The complex properties of biologics underline the challenges to develop follow-on products after the expiry of patent and regulatory data protection of the innovator product. To this end, a dedicated route for regulatory approval of follow-on biologics has been established called the ‘biosimilar’ pathway, which involves a distinct regulatory approach that addresses the specific needs of biologics, as compared to small-molecule generics.
The biosimilar approach involves a robust comparability exercise to prove that the follow-on biologic is clinically equivalent to the innovator product and does not compromise on safety and efficacy. Although the development of biosimilar seems simpler compared to the development of an innovative medicine, a study by Klein et al 2023 demonstrated that among 304 biosimilars submitted to different global regulatory agencies, only 67 were approved.
Interesting, the same study showed that of the 304 biosimilars analyzed, the majority are manufactured in India (78 [25.7%]) and China (62 [20.4%]), followed by Russia (25 [8.2%]), South Korea (25 [8.2%]), Iran (23 [7.6%]) and Argentina (20 [6.6%]). Only seven follow-on biologics from in India and one from China are approved as biosimilars in any of the five major biosimilar countries. In addition, whereas a large proportion of Indian manufacturers supply their products to markets beyond India, this study found that the majority of follow-on biologics manufactured in China, Russia and Iran are only approved for the local market.
While biosimilars offer numerous benefits, it's essential to navigate regulatory and scientific challenges to ensure their safety and effectiveness. As the biosimilar market continues to evolve, it is likely to play an increasingly important role in shaping the future of biologic therapies and healthcare systems globally. In the years following the first official approval of a biosimilar in 2006, the European Union (EU) approval of Omnitrope®, regulatory systems of the five major markets, i.e. the EU, USA, Canada (CA), Australia (AU) and Japan (JP), have implemented biosimilar pathways and the World Health Organization (WHO) has defined globally recognized standards.
Last, we listed several reasons for why biosimilars hold significant importance in the field of healthcare and pharmaceuticals:
- Increased Access to Biologic Therapies: Biosimilars offer a more affordable alternative to their reference biologic counterparts. This increased affordability can expand patient access to important and often life-saving biologic therapies.
- Cost Savings for Healthcare Systems: The introduction of biosimilars into the market can lead to cost savings for healthcare systems, insurers, and patients. By providing a lower-cost alternative to originator biologics, biosimilars contribute to cost containment in healthcare spending.
- Competition and Market Dynamics: The presence of biosimilars introduces healthy competition into the market. Competition can lead to lower prices, improved patient access, and increased innovation as companies strive to differentiate their products.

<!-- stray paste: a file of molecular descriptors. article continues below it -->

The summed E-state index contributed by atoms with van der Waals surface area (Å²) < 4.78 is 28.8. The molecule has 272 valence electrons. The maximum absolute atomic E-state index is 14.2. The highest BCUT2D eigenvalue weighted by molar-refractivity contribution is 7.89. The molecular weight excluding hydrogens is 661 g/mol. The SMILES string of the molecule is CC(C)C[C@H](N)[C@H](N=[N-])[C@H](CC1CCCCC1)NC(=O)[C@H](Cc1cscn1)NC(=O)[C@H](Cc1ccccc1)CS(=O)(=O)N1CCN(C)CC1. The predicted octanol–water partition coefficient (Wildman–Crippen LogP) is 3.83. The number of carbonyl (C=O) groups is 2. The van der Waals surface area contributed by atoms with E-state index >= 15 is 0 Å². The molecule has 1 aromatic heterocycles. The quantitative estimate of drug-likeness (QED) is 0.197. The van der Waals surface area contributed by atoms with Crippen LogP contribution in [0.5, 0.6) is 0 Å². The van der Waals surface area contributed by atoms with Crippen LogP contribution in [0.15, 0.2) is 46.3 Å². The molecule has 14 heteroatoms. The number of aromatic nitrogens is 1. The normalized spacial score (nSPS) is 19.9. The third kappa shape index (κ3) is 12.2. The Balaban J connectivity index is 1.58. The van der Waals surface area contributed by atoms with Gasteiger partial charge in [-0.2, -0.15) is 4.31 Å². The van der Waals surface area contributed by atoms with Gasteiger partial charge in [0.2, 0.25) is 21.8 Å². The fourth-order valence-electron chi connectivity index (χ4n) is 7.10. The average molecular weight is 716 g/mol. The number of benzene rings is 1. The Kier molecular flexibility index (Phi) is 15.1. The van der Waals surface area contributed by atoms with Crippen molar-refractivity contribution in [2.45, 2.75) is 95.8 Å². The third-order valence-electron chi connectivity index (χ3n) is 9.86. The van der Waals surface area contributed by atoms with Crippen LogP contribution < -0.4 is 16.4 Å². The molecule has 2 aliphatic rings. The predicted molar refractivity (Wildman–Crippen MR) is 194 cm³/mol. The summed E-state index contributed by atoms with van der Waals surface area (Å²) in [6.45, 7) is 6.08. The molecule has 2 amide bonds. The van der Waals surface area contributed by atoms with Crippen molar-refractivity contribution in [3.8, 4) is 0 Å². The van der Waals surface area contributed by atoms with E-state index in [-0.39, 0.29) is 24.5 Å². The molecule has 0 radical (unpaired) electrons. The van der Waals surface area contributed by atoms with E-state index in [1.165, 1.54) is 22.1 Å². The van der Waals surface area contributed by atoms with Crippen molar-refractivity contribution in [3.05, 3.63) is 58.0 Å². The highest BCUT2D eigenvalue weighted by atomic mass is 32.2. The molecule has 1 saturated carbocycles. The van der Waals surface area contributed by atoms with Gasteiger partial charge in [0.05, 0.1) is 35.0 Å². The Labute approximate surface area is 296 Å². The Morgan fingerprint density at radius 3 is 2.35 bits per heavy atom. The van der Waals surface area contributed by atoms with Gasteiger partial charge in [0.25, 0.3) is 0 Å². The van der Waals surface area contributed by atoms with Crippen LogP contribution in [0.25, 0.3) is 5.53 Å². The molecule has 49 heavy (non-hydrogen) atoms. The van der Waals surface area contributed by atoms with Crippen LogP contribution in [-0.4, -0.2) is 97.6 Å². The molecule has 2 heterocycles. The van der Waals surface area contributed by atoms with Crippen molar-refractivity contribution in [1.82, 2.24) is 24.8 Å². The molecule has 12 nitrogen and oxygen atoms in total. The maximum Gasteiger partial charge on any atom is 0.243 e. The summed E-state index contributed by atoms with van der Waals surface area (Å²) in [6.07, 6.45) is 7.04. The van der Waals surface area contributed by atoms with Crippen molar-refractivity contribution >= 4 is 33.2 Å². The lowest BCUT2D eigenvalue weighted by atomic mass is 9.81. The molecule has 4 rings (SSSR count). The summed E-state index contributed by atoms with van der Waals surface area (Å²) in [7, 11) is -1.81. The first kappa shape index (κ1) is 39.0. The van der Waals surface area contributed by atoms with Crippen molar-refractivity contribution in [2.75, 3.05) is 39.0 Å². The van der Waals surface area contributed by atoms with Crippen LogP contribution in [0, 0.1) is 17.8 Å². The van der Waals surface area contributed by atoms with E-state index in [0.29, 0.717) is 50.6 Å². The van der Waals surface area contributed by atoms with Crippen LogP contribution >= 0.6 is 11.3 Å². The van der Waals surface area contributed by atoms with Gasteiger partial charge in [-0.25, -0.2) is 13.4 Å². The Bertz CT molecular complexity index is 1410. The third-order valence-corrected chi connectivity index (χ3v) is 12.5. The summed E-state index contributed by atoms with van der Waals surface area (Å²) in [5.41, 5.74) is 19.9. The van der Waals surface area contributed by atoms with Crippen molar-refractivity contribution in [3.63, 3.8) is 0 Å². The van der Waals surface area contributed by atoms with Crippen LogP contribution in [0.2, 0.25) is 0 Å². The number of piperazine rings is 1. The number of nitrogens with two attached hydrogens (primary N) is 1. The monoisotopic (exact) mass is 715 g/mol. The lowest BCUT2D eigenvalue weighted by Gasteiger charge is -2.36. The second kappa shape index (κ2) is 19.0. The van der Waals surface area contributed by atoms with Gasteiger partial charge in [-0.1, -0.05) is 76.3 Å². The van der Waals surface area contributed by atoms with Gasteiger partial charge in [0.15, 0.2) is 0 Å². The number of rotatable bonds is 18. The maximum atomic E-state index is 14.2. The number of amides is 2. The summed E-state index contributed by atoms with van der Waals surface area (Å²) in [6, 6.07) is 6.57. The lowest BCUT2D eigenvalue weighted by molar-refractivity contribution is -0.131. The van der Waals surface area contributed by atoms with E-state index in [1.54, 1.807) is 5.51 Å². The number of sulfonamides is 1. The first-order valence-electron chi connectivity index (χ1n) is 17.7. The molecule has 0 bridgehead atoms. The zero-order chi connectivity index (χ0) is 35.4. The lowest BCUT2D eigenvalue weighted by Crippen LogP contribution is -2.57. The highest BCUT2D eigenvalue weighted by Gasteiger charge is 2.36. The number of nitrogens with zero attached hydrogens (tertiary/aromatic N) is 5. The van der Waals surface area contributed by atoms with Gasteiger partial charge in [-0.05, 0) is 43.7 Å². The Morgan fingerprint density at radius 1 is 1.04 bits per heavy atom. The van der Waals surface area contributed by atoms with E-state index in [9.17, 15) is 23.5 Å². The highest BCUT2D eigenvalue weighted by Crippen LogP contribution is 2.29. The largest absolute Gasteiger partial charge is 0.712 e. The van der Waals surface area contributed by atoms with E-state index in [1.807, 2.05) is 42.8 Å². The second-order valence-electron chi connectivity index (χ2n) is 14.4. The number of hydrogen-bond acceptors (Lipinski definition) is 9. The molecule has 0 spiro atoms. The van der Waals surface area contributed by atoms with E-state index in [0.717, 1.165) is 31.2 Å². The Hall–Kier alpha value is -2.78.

- Sustainability of Healthcare Systems: The rising costs of biologics can strain healthcare budgets. Biosimilars can contribute to the sustainability of healthcare systems by offering cost-effective alternatives, allowing for the allocation of resources to other healthcare needs.
- Innovation and Research Incentives: The availability of biosimilars can stimulate innovation and research. As originator biologics face biosimilar competition, manufacturers may invest in research and development to create new and more advanced biologic therapies.
- Global Health Impact: Biosimilars can have a positive impact on global health by making essential biologic treatments more accessible in regions with limited resources. Increased affordability may lead to broader availability of these therapies on a global scale.
- Patient Choice and Empowerment: Biosimilars provide patients and healthcare providers with more options for treatment. Patients may have the choice to receive the reference biologic or a biosimilar based on factors such as cost, convenience, or individual preferences.
- Biologic Lifecycle Management: For originator biologic manufacturers, developing biosimilars can be a strategic approach to managing the product lifecycle. This may involve extending the commercial life of a biologic by offering both the originator product and its biosimilar.
- Market Access and Competition for Developers: For biosimilar developers, entering the market provides an opportunity to compete and gain a share of the market. The successful development and commercialization of biosimilars can be financially rewarding for these companies.
- Regulatory Pathway for Approval: The establishment of regulatory pathways for biosimilar approval provides a framework for ensuring their safety, efficacy, and similarity to the reference biologic. This regulatory framework helps build confidence among healthcare professionals and patients.